Conveniently the square also boasts many restaurants, with outdoor seating, which proved the perfect place to sample some local cuisine while indulging in a spot of people-watching and enjoying the sun on our face (it was February and the temperature was a balmy 17 degrees, compared to the freezing temperatures we had been experiencing in London at that time).
The children enjoyed exploring this historic town just as much as we did, although, admittedly, not as much as they enjoyed the following day – which they largely spent among the animals of Lisbon Zoo.
The city’s zoo is an impressive affair.
It’s absolutely huge, to start with, and boasts animals from all corners of the globe, including Sumatra tigers, gorillas, elephants, camels and lions.
It even has dolphins.
But this is more than a place to view animals, as this zoo is heavily involved in conservation projects worldwide and has won awards for its enclosures, grounds and overall design and approach to its work.
It has an extensive educational programme and, through its conservation projects in the wild, works to protect animals, plants and habitats from extinction.
The kids, of course, loved it. From the tigers to the monkeys, the dolphin display and everything in between, they were captivated by the experience from start to finish.
And, if I’m honest, I think my husband and I were too, as there was something special about this zoo – there were no bars, no cages, and plenty of wildlife which appeared well looked after and happy. It was certainly a highlight of trip.
We rounded off our second day with a visit to the nearby town of Belém.
Equally as beautiful as central Lisbon, if less colourful of building, the district of Belém runs at a much slower space.
It has beautiful gardens, a huge historic monastery and the Belém Tower - or the Tower of St Vincent - which is a striking symbol of maritime Lisbon.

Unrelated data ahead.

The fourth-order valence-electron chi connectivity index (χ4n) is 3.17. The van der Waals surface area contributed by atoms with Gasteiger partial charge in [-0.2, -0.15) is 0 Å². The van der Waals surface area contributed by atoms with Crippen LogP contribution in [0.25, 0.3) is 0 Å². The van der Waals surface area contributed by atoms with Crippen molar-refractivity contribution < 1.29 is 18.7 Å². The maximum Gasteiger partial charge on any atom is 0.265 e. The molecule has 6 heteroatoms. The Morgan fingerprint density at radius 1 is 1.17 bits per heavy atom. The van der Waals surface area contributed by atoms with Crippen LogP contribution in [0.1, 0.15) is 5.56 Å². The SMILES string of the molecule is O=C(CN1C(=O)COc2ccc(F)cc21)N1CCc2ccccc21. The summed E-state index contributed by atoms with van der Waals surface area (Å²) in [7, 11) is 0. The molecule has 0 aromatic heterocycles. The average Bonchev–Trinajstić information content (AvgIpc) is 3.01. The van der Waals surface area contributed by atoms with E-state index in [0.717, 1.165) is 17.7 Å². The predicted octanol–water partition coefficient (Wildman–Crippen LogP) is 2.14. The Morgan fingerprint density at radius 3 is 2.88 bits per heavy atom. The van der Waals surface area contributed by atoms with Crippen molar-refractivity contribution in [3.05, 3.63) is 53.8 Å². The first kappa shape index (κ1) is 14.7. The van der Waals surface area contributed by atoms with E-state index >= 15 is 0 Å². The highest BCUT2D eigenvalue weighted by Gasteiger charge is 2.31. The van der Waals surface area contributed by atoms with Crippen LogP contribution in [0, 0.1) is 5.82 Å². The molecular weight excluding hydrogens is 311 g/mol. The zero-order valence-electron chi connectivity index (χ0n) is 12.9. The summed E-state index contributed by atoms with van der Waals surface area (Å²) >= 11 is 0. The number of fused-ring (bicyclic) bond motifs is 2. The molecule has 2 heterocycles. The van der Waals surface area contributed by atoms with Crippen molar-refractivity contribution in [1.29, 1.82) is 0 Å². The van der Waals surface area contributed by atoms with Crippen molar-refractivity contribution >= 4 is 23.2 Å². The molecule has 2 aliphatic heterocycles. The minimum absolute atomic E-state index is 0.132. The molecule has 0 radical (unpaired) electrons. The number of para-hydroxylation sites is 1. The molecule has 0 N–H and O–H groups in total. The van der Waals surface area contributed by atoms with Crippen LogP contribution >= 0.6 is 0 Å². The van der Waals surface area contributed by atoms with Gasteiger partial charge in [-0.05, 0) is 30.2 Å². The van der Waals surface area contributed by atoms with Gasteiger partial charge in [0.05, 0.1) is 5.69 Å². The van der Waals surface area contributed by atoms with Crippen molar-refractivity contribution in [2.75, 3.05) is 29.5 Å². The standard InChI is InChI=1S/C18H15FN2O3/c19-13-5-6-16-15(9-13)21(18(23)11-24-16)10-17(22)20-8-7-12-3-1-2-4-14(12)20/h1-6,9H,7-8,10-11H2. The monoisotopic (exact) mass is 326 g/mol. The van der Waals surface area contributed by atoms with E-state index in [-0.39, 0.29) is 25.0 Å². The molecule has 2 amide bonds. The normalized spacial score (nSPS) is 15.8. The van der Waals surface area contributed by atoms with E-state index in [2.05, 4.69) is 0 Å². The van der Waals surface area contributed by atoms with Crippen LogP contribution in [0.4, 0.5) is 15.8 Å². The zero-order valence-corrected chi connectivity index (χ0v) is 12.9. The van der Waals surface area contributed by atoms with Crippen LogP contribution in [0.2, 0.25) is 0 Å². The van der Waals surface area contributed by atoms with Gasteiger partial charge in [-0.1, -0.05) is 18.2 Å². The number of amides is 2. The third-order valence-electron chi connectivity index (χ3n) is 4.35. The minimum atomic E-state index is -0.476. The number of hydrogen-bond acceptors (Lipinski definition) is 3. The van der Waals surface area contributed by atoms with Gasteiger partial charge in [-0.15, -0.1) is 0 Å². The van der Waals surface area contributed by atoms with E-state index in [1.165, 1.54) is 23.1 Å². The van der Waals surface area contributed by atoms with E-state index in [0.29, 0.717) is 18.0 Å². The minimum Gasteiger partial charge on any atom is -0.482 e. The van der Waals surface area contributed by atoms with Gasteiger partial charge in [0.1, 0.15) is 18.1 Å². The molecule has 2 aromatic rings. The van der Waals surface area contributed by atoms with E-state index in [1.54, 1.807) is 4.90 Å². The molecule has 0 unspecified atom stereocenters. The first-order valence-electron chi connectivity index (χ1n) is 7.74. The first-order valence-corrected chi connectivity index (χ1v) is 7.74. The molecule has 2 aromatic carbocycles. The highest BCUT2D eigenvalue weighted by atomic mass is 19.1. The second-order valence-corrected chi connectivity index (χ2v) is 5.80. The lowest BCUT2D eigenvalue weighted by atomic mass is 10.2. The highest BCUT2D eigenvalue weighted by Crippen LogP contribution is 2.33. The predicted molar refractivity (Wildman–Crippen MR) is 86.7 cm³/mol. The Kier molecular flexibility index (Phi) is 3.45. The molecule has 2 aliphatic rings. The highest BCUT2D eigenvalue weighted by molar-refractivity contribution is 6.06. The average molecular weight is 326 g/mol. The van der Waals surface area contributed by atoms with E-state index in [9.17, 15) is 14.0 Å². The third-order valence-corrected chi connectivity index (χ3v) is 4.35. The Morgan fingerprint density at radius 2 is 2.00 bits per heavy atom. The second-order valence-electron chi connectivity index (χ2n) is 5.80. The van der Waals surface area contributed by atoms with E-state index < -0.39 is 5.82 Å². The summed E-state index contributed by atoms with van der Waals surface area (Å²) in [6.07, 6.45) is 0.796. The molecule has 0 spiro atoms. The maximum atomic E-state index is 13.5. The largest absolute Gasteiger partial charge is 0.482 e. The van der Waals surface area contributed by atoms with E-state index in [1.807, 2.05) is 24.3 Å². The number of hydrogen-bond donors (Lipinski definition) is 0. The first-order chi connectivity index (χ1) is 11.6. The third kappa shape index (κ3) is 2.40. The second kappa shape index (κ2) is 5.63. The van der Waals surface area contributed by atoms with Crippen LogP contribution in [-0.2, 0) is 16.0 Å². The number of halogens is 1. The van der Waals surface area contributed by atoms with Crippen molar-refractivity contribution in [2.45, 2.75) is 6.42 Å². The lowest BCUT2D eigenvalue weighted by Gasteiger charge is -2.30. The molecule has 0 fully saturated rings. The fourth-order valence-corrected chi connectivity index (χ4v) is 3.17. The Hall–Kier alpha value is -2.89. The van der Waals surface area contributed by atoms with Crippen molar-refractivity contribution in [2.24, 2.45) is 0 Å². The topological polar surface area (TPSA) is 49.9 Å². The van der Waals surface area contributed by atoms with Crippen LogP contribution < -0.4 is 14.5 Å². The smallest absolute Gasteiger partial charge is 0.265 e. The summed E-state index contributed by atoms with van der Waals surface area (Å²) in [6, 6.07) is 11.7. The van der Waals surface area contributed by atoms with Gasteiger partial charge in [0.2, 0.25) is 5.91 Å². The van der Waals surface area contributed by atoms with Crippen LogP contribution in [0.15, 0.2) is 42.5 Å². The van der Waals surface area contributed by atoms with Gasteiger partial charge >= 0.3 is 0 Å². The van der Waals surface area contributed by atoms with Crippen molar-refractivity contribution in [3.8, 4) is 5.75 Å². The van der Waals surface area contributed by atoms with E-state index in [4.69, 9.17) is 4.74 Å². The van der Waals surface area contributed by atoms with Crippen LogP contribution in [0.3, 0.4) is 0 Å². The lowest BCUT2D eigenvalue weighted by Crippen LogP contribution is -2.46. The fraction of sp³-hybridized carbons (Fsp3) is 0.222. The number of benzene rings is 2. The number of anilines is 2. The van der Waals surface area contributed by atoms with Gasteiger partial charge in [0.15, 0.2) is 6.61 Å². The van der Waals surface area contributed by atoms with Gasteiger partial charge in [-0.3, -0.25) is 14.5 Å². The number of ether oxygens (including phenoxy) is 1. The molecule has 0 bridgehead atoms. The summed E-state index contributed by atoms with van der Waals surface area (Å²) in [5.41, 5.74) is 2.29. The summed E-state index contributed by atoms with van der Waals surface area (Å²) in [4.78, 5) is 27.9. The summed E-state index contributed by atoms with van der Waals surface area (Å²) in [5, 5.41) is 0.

This Byzantine and Gothic tower stands out over the mouth of the Tagus, guarding the entrance to the city's harbour from the town of Belém.
Reached via a walkway raised out of the water on timbers, the tower is filled with intricate stonework and offers wide Atlantic views.
Belém is also the best place to get your hands on the Portuguese culinary favourite pastels de nata – their traditional custard tarts with a flaky pastry that are utterly moreish!
The pastels de nata at Pasteis de Belem are so revered that the centuries-old secret recipe has never been written down.
A mere three bakers have been entrusted with the recipe for these tarts, and according to a local source, they’re strictly forbidden from travelling in the same car or plane together.
The café/bakery which sells them in Belém is easily the most popular place in the town, as it had a queue winding down the street with people waiting to get in every time we passed it.
Even as we travelled home through Lisbon Airport the following day we could still see many people holding the unmissable blue and white paper bags bulging with baked goodies bought at Pasteis de Belem.
Of course you can indulge in these pastries from all manner of good bakeries across Lisbon – we even managed to grab a few extras to take home from the airport shop.
And as we enjoyed them with a cup of tea back home in London these tasty morsels brought us straight back to the memories of our Lisbon trip.
As city breaks go, this was short, but sweet and full of fun, culture and custardy treats.
Planning a visit?
Rooms at the Corinthia Hotel Lisbon cost from €140 per night, with breakfast included, for a double room and from €250 per night with breakfast included for a suite.
The hotel boasts two restaurants, two bars, a spa with 13 treatment rooms, an indoor heated swimming pool an Acqua Therapy Facilities Area and a gym.
For bookings and full details visit www.corinthia.com/en/hotels/lisbon